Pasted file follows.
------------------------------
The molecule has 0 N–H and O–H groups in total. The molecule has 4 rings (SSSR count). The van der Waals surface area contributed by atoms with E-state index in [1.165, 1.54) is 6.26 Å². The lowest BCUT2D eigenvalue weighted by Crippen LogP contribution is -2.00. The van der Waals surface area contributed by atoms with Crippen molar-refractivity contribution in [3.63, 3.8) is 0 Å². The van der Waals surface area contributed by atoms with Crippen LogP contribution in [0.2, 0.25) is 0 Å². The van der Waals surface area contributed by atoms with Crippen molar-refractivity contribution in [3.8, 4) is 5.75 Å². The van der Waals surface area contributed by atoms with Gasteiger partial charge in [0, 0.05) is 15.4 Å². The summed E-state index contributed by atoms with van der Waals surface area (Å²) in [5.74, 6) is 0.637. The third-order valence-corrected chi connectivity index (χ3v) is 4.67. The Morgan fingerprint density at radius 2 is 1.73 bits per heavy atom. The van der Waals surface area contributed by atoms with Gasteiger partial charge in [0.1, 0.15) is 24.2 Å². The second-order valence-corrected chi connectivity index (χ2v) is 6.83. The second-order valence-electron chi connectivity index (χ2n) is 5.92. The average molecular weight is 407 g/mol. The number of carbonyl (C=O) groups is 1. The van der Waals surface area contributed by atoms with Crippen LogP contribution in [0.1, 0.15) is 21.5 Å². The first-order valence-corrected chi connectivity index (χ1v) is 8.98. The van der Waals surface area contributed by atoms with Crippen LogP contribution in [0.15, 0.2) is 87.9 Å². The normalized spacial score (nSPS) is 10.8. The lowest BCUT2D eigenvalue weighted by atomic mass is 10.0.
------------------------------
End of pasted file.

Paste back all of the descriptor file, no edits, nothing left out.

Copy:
The molecule has 0 N–H and O–H groups in total. The molecule has 4 rings (SSSR count). The van der Waals surface area contributed by atoms with E-state index in [1.165, 1.54) is 6.26 Å². The lowest BCUT2D eigenvalue weighted by Crippen LogP contribution is -2.00. The van der Waals surface area contributed by atoms with Crippen molar-refractivity contribution in [3.63, 3.8) is 0 Å². The van der Waals surface area contributed by atoms with Crippen LogP contribution in [0.2, 0.25) is 0 Å². The van der Waals surface area contributed by atoms with Crippen molar-refractivity contribution in [3.8, 4) is 5.75 Å². The van der Waals surface area contributed by atoms with Gasteiger partial charge in [0, 0.05) is 15.4 Å². The summed E-state index contributed by atoms with van der Waals surface area (Å²) in [5.74, 6) is 0.637. The third-order valence-corrected chi connectivity index (χ3v) is 4.67. The Morgan fingerprint density at radius 2 is 1.73 bits per heavy atom. The van der Waals surface area contributed by atoms with Gasteiger partial charge in [0.1, 0.15) is 24.2 Å². The second-order valence-corrected chi connectivity index (χ2v) is 6.83. The second-order valence-electron chi connectivity index (χ2n) is 5.92. The average molecular weight is 407 g/mol. The number of carbonyl (C=O) groups is 1. The van der Waals surface area contributed by atoms with Crippen LogP contribution in [0.1, 0.15) is 21.5 Å². The first-order valence-corrected chi connectivity index (χ1v) is 8.98. The van der Waals surface area contributed by atoms with Crippen LogP contribution in [0.15, 0.2) is 87.9 Å². The normalized spacial score (nSPS) is 10.8. The lowest BCUT2D eigenvalue weighted by atomic mass is 10.0.